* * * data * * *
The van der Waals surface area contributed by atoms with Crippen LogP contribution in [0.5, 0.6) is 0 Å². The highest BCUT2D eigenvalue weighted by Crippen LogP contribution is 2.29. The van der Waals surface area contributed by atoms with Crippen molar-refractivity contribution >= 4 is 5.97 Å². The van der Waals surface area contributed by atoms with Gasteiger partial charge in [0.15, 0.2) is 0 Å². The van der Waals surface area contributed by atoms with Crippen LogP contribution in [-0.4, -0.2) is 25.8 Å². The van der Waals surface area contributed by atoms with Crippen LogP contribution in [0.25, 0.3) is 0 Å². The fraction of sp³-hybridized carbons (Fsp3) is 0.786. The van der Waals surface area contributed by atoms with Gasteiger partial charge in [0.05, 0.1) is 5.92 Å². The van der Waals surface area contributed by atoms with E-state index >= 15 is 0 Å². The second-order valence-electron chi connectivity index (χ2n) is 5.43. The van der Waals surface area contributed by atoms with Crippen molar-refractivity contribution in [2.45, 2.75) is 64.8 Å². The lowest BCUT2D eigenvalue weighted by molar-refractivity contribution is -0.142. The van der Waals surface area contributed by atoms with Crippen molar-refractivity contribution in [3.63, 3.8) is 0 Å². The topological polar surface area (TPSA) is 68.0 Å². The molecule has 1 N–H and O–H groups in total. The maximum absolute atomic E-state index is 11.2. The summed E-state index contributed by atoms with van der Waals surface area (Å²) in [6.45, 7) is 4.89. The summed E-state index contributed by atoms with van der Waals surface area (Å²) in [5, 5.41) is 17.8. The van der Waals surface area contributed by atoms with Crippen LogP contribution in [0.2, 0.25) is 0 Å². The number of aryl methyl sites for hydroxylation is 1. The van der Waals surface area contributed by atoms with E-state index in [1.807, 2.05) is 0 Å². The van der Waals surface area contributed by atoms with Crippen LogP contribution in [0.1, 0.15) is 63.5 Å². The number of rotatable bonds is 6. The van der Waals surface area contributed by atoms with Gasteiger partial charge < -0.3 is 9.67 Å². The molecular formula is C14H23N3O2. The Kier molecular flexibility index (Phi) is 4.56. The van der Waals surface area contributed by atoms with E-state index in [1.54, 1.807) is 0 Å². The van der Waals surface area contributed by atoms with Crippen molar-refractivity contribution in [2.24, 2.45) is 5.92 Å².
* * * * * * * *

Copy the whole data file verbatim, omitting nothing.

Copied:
The van der Waals surface area contributed by atoms with Crippen LogP contribution in [0.5, 0.6) is 0 Å². The highest BCUT2D eigenvalue weighted by Crippen LogP contribution is 2.29. The van der Waals surface area contributed by atoms with Crippen molar-refractivity contribution >= 4 is 5.97 Å². The van der Waals surface area contributed by atoms with Gasteiger partial charge in [0.15, 0.2) is 0 Å². The van der Waals surface area contributed by atoms with Crippen LogP contribution in [-0.4, -0.2) is 25.8 Å². The van der Waals surface area contributed by atoms with Crippen LogP contribution in [0.25, 0.3) is 0 Å². The fraction of sp³-hybridized carbons (Fsp3) is 0.786. The van der Waals surface area contributed by atoms with Gasteiger partial charge in [0.05, 0.1) is 5.92 Å². The van der Waals surface area contributed by atoms with E-state index >= 15 is 0 Å². The second-order valence-electron chi connectivity index (χ2n) is 5.43. The van der Waals surface area contributed by atoms with Crippen molar-refractivity contribution in [2.45, 2.75) is 64.8 Å². The lowest BCUT2D eigenvalue weighted by molar-refractivity contribution is -0.142. The van der Waals surface area contributed by atoms with Crippen molar-refractivity contribution in [3.63, 3.8) is 0 Å². The topological polar surface area (TPSA) is 68.0 Å². The molecule has 1 N–H and O–H groups in total. The maximum absolute atomic E-state index is 11.2. The summed E-state index contributed by atoms with van der Waals surface area (Å²) in [6.45, 7) is 4.89. The summed E-state index contributed by atoms with van der Waals surface area (Å²) in [5, 5.41) is 17.8. The van der Waals surface area contributed by atoms with Crippen LogP contribution in [0.2, 0.25) is 0 Å². The number of aryl methyl sites for hydroxylation is 1. The van der Waals surface area contributed by atoms with E-state index in [1.807, 2.05) is 0 Å². The van der Waals surface area contributed by atoms with Crippen LogP contribution in [0.1, 0.15) is 63.5 Å². The number of rotatable bonds is 6. The van der Waals surface area contributed by atoms with Gasteiger partial charge < -0.3 is 9.67 Å². The molecular formula is C14H23N3O2. The Kier molecular flexibility index (Phi) is 4.56. The van der Waals surface area contributed by atoms with E-state index in [1.54, 1.807) is 0 Å². The van der Waals surface area contributed by atoms with Crippen molar-refractivity contribution in [2.24, 2.45) is 5.92 Å².